That’s more like it

“Mommy, your skin is so soft right here.” It was bedtime and I was lying down next to Maddie, one of my eight-year old twins. She was rubbing the skin between my collarbones with her forefinger. “It’s all wrinkly.” She moved her finger up to my face. “And there are wrinkles here.. and here…”

Eight is an interesting age. They’re savvy enough to “get” much of what the older kids and Dave and I say, but they have very little sophistication about what to say–or not say–themselves. The other day Jake told Maddie that her face was “chubby.” It took Judy, Kelly, and Emily to explain to him why Maddie didn’t like that. “Don’t ever say anything negative to a girl about how she looks,” Judy told him. “You could scar her for life,” Kelly added. And I told him that my face was chubby when I was eight, too.

Dave and the boys with Papa, Dave’s dad. What a cute bunch of guys!

Emily just punched him.

“Ow,” Jake said and then defended his comments.”But I like her face. I wasn’t trying to be mean.”

“And it is chubby,” he added.

Jake is our early riser. On school mornings he comes down to the basement, where I am working out, and he curls up on the couch and reads. Every once in awhile he glances up to see what I’m doing. Last week he told me, “Mom, you’re not lifting your knees nearly as high as the people on the video.”

“Do you want to get out here and show me how it’s done?” I immediately regretted my sarcasm, but it was okay because it was lost on Jake. He paused and then said, “No,” before looking back at his book.

Doggone it, I was trying my hardest NOT to lift my knees higher after that, but I must have caved into the pressure because, a few minutes later, when I was back into the high knee part of the cycle, he looked up again and said, “That’s more like it, Mom.”

Getting beyond age 7

I'm not sure what he was pretending to do, but that's Em's hat PJ is wearing.

I take Chai, our dog, for a “bike run” (I bike, she RUNS) nearly every day that it’s nice. Sometimes the kids join me. When they do, I have three rules for them: 1. Stay on the sidewalk; 2. Don’t panic; and 3. I WILL come back for you. Trust me.

They do really well with rule number one, but they break 2 and 3 nearly every time. Jake lags far behind, and Maddie panics: “Jake, we’re losing you!” Then someone, unable to keep up with me at first because Chai is running off her steam, yells, “Mom, don’t leave us.”

That’s when I circle back around, gather them together and remind them—again—of the rules. I usually end with, “Have I EVER left you?” They shake their heads. “Don’t I know exactly where you are?” They nod.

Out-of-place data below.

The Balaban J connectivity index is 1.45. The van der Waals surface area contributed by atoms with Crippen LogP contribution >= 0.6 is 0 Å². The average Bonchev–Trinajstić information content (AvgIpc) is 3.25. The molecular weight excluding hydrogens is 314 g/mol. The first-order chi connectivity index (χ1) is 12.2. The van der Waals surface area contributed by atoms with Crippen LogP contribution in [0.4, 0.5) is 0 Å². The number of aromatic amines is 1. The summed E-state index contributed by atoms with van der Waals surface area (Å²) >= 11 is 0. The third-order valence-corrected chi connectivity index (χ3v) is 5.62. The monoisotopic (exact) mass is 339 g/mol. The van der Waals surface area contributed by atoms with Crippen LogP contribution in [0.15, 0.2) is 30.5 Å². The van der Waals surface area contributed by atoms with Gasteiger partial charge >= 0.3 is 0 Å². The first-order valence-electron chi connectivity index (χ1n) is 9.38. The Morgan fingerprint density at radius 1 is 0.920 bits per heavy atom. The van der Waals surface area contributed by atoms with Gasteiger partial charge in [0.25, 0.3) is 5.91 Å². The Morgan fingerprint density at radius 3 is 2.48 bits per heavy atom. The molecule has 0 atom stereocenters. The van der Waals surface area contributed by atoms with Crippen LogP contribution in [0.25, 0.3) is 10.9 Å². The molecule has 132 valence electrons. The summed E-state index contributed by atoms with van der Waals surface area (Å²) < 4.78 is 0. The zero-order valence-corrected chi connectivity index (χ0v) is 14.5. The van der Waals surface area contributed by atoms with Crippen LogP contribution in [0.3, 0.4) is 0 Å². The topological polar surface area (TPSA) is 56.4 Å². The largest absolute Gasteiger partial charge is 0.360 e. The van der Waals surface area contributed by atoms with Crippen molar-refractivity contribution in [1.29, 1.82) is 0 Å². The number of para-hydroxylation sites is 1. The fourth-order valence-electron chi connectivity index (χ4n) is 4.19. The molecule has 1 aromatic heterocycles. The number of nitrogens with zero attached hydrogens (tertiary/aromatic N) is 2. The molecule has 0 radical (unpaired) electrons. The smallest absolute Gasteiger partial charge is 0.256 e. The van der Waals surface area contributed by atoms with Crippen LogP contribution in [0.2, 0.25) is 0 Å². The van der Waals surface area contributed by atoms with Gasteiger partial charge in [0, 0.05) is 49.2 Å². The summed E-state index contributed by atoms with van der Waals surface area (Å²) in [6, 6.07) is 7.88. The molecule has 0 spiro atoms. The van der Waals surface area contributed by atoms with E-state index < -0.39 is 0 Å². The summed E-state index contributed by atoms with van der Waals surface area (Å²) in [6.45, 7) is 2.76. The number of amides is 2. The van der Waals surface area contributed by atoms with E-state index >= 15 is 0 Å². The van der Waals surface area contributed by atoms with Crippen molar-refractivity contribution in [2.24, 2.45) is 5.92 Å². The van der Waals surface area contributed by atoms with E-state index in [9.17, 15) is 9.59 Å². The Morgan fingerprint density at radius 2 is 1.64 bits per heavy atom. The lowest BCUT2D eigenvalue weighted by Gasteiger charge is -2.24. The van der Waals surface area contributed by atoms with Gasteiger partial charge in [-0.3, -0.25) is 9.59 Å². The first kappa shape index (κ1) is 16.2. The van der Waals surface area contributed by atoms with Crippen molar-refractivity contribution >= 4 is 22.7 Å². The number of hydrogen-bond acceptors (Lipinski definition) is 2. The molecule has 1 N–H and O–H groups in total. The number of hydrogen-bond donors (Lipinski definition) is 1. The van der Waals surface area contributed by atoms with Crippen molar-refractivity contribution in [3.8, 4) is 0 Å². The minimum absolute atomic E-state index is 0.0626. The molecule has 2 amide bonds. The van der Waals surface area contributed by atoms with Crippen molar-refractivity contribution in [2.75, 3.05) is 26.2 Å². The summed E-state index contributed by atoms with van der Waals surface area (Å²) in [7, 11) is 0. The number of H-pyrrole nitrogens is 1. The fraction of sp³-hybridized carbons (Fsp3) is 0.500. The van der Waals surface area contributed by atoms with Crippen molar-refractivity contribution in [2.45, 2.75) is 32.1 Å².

The other day the Holy Spirit nudged me during my “rule” review. “Oh,” I thought. “I do the same thing to God.”

And as I’ve listened to some of the conversations I’ve had lately with my younger three children, I’ve discovered that MANY of the things I say to them are the very things I know God tells me. I’m a lot like a 7-year-old in the ways I relate to Him. Not only does He have to say the same things I do, but He also has to say them over and over.

So I’ve been trying to take a spiritual lesson from what so often feels mundane and repetitive.

When Maddie asks, “Mom, are you getting me a sandwich(or whatever)?”—for the fourth time—and I answer, “Honey, I’ve told you I will put a sandwich in your lunch for tomorrow, but right now I’m fixing our dinner. I WILL get to it. Can you please stop worrying about it and trust me?”


Today PJ ate lunch with his dad while I met with a student. Dave texted me on our way into school to tell me he was not in his classroom. When PJ headed that direction, I told him, “No, buddy, Daddy’s somewhere else. You’re going to eat in a different place today. Just follow me.”

But that wasn’t good enough. “Where are we going?” he asked.

“The Maroon Room.”

“What’s that?”

My explanation didn’t make sense to him, so he asked it again.

“Buddy, you’ll see it when you get there. I can’t explain it to you in a way you’ll understand.”

So he changed tactic. “WHY are we going there? Why aren’t we eating in Daddy’s room?”

Once again I “saw” myself, questioning God’s plan, wondering why it’s different than what I think is best, frustrated when I can’t understand the answers He gives (and thinking that that’s HIS fault, not mine) and then asking “Why?” rather than simply trusting.

I could give lots more examples. This happens just about every day.

It all boils down to their lack of trust,

As it all boils down to MY lack of trust.

And it’s more than a lack of trust in His leading or His wisdom. Ultimately, it’s a lack of trust in God Himself, that He is who He says He is, that He loves me with an everlasting love.

“This is what the Sovereign LORD, the Holy One of Israel, says:

‘In repentance and rest is your salvation,
in quietness and trust is your strength,’”

Isaiah 30:15a

What a way to start the day

Jake and Patrick were doing some kind of chant-dance. I just asked Patrick what they were saying in this picture. "Ooh-ha, ooh-ha. Something like that, Mom."

As usual Jake was the last one to get out of the car when I dropped the kids off at our carpool meeting spot. Just before he closed the door, I turned around in my seat and said, “Bye, J-man, have a great day.”

He gave me his impish sideways grin. “Goodbye, elderly mother.”

I started laughing. “What?”

“Wait.” His eyebrows wrinkled. “What does that mean?”

“Old,” I said, “very old.”

“Oh.” He was visibly thinking, and for a second I thought I might get a compliment, or at least an apology.

Not this morning.

“Well, it is true, Mom. You are really old. Bye.”

It’s a good thing I taught middle school years ago and developed a thick skin. I’ve discovered I need one as a mom, too!